Verity Hill awarded 2023 Ker Memorial Prize in Infectious Diseases
We are delighted to announce that Dr Verity Hill, from Prof Andrew Rambaut's lab in the School of Biological Sciences, is the winner of this year's prize for her work on Ebola and SARS-CoV-2.
Ker Family gift
The Ker Memorial Prize is awarded annual for the best PhD thesis in infectious diseases submitted at the University of Edinburgh. It is supported by a very genrous gift from Miss Aileen Ker in memory of her father and grandfather, Drs Frank and Claude Ker, physicians in Edinburgh in the early part of the 20th century.
2023 Prize winner
Verity's PhD was funded by the BBSRC EASTBio doctoral training programme and made landmark discoveries about the dynamics of viral epidemics in the era of large-scale viral genomic sequencing. Her thesis was entitled "From epidemics to pandemics: Elucidating the dynamics of Ebola Virus and SARS-CoV-2".
Developing cutting-edge methods, her PhD has contributed to the field of virus evolution and molecular epidemiology by asking important questions about the spatial patterns of epidemics.
In addition to her novel and important research, the award committee recognise the challenges involved in pivoting a PhD midway through so that Verity could lend her skills to the SARS-CoV-2 pandemic.vvWith no certainty that the work would fit into the thesis, this is a brave and generous move. She seized the opportunity of being part of the UK’s Coronavirus Genomics Consortium (COG-UK), rising to the occasion by producing novel research that was also highly impactful.
For a PhD student to cope with the high stress and time pressured environment involved with government advisory work while creating some of the key computational and analysis tools used by our Public Health agencies is very impressive. The scientific excellence of Verity's research was summarised by her PhD examiners as "arguably the best examples of modern large-scale virus molecular epidemiology in a single country".
Together, these achievements make Verity a worthy winner of the Ker Memorial Prize.
About the research
Viruses mutate as they replicate and spread. When a virus genome is sequenced, we can compare it to other genomes and make a family tree of these viruses, known as a phylogeny. At the same time, we can use information about where and when the viruses were sampled, combined with mutations, to explore how viruses spread in space and time. This is a part of the field of phylodynamics.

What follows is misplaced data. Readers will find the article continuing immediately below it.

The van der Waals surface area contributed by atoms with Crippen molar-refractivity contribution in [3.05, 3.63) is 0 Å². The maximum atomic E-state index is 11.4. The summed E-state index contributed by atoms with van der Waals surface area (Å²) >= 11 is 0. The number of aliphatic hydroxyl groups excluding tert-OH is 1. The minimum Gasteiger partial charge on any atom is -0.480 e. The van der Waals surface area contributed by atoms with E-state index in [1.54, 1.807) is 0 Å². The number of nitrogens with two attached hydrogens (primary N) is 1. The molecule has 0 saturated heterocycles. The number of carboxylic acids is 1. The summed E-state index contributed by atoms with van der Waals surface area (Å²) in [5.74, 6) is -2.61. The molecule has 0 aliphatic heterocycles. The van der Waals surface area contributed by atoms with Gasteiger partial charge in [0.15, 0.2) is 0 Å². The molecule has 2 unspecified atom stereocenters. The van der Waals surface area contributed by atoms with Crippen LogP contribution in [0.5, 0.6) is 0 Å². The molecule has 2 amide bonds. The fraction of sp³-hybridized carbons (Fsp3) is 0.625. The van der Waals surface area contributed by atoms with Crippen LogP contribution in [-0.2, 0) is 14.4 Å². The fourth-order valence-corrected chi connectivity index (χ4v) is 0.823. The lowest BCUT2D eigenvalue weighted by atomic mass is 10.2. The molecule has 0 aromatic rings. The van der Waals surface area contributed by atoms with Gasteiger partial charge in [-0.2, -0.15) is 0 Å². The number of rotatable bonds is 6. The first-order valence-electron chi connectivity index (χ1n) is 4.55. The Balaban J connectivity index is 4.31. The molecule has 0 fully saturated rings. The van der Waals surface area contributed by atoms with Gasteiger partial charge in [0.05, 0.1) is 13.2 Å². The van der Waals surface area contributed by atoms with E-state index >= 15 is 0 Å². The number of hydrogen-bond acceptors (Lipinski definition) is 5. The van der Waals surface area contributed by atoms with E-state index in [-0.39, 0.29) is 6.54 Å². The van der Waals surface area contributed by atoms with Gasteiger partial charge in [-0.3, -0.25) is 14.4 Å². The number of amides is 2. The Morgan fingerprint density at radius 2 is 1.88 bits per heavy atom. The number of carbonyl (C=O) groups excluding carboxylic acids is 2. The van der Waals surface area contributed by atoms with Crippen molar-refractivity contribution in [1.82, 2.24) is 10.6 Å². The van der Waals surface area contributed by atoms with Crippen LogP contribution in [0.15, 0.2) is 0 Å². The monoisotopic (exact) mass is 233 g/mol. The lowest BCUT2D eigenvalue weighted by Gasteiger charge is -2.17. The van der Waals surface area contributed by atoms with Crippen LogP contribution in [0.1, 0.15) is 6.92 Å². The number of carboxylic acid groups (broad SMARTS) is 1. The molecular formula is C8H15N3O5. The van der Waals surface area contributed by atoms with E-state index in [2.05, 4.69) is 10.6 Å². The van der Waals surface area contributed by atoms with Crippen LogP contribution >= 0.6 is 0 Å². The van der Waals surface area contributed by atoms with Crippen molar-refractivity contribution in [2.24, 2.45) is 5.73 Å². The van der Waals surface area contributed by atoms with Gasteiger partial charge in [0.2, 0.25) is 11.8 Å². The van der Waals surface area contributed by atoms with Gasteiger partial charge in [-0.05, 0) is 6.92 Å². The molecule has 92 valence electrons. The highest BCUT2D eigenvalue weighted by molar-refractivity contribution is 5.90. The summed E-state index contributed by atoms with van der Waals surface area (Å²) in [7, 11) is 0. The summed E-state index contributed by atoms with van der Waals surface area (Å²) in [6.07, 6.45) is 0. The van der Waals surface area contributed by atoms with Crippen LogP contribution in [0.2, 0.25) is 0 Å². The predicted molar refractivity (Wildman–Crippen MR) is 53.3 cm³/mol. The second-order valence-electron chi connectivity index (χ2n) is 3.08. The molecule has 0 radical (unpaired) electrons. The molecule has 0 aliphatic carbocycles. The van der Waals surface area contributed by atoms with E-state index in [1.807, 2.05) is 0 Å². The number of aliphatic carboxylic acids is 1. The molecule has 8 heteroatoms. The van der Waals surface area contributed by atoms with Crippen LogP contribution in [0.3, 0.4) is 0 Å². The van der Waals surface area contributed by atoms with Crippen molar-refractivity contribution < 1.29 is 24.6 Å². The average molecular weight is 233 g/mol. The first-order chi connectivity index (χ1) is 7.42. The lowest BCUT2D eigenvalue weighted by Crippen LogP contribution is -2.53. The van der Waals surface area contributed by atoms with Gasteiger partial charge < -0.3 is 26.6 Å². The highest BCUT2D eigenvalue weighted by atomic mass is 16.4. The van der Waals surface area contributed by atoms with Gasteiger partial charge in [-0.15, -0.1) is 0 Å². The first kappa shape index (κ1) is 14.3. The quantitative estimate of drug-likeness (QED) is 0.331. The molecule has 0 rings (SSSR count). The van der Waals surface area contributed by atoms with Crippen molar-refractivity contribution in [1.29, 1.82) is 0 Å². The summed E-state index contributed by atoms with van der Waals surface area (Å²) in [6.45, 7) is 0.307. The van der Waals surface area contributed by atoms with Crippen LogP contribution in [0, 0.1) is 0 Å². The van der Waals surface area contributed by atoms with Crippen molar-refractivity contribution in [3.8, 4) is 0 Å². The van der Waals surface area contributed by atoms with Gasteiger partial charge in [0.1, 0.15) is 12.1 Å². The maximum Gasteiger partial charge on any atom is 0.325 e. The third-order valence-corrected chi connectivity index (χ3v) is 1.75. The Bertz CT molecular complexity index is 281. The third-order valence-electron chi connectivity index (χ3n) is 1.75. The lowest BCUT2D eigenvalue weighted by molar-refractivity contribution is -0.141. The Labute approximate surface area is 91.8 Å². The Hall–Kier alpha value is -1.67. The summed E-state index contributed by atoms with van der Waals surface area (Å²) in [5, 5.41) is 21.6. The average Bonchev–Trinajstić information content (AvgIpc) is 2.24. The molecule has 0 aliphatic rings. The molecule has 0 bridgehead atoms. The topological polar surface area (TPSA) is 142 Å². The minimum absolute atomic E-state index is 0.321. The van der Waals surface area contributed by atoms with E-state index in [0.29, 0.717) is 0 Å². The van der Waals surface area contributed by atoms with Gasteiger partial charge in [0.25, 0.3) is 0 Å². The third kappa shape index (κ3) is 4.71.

In her thesis, she explored how two important viruses, Ebola virus and SARS-CoV-2, have spread on small and large scales by applying phylodynamic methods to extensive genome sequence databases. She made a large-scale simulator of Ebola virus in Sierra Leone, to replay the tape of the epidemic to explore what could have happened under different conditions.
She also studied the evolution of SARS-CoV-2 variants of concern, in particular how Alpha variant evolved; and then investigated trends in the spread of different major COVID-19 waves across the UK, including how the impact of public health restrictions.
Using methods and analyses such as these while epidemics are ongoing can help provide another source of information on which to base public health decisions, and examine the effect of different interventions on the spread and evolution of viruses.
Verity Hill is now a postdoctoral associate at the School of Public Health at Yale University in the US. She did her undergraduate degree in Biological Sciences at the University of Oxford, where she developed an interest in applying evolutionary theory to understand key drivers in infectious disease transmission.
She then undertook a masters degree in the Control of Infectious Diseases at the London School of Hygiene and Tropical Medicine. From there, she moved to the University of Edinburgh to conduct her PhD research. She now works on viruses carried by mosquitoes, specifically dengue virus, and develops methods and software to track its evolution as vaccines and other interventions are beginning to be rolled-out.